Who Approaches Whom?

There a few ways in which a property owner can approach an RPG, however the most common way for a building interested in buying into an RPG is to have a prudent property manager who can research and network with other participants and locate possible insurance providers.

In an RPG, according to Seaman, a number of properties can join together and acquire relatively high limits of liability at a lower premium by spreading their risk between a number of different insurance companies.

"Usually the property managers, who are familiar with the risk purchasing group, will be the liaison between the risk purchasing group and the board," says Ladha.

About the Federation's ongoing attempts to get a Federation-administered RPG off the ground, Carlson explains, "I can only tell you about what the FNYHC was negotiating. The group would be open to FNYHC members and the individual building's board or managing agent would deal directly with the [insurance] provider. The Federation would administer the program."

While specific numbers of participating condominiums and co-ops participating in RPGs in the metropolitan area are not available, Ladha says his conservative guess would be in the high hundreds, and more likely in the thousands. "Today there is no reason to go to an individual insurance carrier," says Ladha, "because if you were looking at pricing for a $10 million policy, for example, it would be prohibitively expensive."

Since liability claims can financially ruin buildings and cause big trouble for shareholders and unit owners, there could be apprehension in sharing an insurance policy with 10 or so other co-op or condo associations. However, RPGs are unique because each separate policyholder under the umbrella is held accountable for all claims, and these claims have no effect on members under the same policy. It's important to note that any member of an RPG can be dropped from a policy at any time. Conversely, a new member can join at any time, provided their insurance history meets qualifications.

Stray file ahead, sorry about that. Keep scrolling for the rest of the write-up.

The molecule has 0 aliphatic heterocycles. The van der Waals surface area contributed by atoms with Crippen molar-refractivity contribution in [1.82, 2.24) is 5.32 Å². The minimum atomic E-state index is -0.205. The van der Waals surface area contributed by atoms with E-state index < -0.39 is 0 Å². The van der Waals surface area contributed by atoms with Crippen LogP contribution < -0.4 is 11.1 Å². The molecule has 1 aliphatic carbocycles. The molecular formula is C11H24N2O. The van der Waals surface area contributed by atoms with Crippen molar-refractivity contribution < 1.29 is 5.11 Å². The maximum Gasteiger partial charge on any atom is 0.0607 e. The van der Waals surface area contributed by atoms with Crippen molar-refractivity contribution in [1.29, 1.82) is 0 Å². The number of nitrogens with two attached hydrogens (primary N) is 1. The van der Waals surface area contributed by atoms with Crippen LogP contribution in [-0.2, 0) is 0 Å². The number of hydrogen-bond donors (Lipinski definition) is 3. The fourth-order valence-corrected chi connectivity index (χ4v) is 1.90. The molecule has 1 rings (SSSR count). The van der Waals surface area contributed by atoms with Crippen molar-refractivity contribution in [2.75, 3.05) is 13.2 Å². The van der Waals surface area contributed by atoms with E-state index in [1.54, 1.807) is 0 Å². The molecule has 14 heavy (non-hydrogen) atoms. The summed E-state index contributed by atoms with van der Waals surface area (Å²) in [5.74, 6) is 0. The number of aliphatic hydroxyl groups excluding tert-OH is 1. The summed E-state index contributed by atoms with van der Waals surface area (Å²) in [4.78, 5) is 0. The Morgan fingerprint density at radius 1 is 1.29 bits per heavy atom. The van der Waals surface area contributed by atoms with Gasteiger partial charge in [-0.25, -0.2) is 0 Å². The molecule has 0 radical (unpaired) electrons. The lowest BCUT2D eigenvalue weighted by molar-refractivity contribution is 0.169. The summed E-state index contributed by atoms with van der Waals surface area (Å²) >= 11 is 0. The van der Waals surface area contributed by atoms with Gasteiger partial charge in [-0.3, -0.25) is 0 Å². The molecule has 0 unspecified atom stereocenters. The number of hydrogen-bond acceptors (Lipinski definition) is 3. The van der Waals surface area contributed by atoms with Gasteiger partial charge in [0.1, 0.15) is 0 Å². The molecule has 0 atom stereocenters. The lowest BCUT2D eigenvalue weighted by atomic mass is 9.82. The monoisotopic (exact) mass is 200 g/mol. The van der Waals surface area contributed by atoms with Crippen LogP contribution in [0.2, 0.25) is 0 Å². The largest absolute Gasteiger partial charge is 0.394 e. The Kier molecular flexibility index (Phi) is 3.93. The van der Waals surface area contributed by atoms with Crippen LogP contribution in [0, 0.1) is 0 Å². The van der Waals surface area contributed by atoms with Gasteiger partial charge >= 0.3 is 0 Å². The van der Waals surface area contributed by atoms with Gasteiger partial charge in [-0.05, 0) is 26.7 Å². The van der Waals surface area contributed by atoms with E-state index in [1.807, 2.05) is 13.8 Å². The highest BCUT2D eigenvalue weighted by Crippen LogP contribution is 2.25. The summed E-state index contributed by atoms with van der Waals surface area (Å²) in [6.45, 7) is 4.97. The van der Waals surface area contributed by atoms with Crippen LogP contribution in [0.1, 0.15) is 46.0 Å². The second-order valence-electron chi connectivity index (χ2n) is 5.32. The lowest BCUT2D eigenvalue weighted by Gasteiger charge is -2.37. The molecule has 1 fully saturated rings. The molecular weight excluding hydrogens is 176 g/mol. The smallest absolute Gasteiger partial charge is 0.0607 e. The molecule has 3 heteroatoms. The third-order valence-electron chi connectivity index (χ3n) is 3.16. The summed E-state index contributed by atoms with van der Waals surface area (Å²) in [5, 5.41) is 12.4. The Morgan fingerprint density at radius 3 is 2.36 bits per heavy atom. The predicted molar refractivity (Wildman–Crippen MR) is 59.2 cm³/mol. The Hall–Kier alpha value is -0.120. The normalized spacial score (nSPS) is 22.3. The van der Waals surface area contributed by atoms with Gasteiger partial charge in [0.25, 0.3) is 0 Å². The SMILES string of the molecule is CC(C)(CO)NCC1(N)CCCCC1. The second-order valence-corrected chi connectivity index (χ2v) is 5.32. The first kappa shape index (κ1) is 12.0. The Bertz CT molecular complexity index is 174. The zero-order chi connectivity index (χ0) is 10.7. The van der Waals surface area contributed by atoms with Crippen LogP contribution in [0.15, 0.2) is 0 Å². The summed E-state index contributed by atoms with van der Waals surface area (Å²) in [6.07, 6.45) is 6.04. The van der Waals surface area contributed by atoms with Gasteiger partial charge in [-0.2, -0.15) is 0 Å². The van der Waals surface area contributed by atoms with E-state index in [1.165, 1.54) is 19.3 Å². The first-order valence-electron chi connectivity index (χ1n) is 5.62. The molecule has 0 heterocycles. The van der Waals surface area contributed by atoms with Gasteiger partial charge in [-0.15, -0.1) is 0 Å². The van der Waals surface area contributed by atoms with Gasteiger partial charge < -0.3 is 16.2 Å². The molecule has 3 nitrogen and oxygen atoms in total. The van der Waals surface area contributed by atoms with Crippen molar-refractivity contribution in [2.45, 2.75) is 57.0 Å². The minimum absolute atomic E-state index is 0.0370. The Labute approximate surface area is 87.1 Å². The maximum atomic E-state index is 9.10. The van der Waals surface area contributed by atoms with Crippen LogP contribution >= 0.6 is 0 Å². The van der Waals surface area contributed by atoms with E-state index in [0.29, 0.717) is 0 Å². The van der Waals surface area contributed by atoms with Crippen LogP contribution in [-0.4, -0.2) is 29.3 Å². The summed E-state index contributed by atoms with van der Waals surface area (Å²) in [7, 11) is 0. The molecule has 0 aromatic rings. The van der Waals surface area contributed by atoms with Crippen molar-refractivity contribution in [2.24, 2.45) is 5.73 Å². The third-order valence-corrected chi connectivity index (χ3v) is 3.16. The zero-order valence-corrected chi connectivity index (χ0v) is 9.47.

"Whether the purchasing group's insurance carrier would increase insurance premiums depends on a number of factors," says Harker, "including the group's loss history as a whole and the amount of premium paid in relation to claims paid."

For example, Harker explains that if an RPG had a collective premium of $15 million, a single large loss would not likely have any significant impact on individual premiums. It's important though to keep in mind that every policy and carrier is different and a co-op or condominium management board should investigate all angles of coverage before joining an RPG.

"Members of an efficiently managed purchasing group will pay premiums based upon their overall loss experience," Harker continues. "A member with a poor loss history will typically not be subsidized by the group, but rather that member's premium will reflect their loss history and vice versa."

At the end of the day, say the professionals, if your building has a clean track record for claims and would like to perhaps save some money while boosting its insurance coverage, an RPG might be one smart route to take.

W.B. King is a freelance writer and frequent contributor to The Cooperator.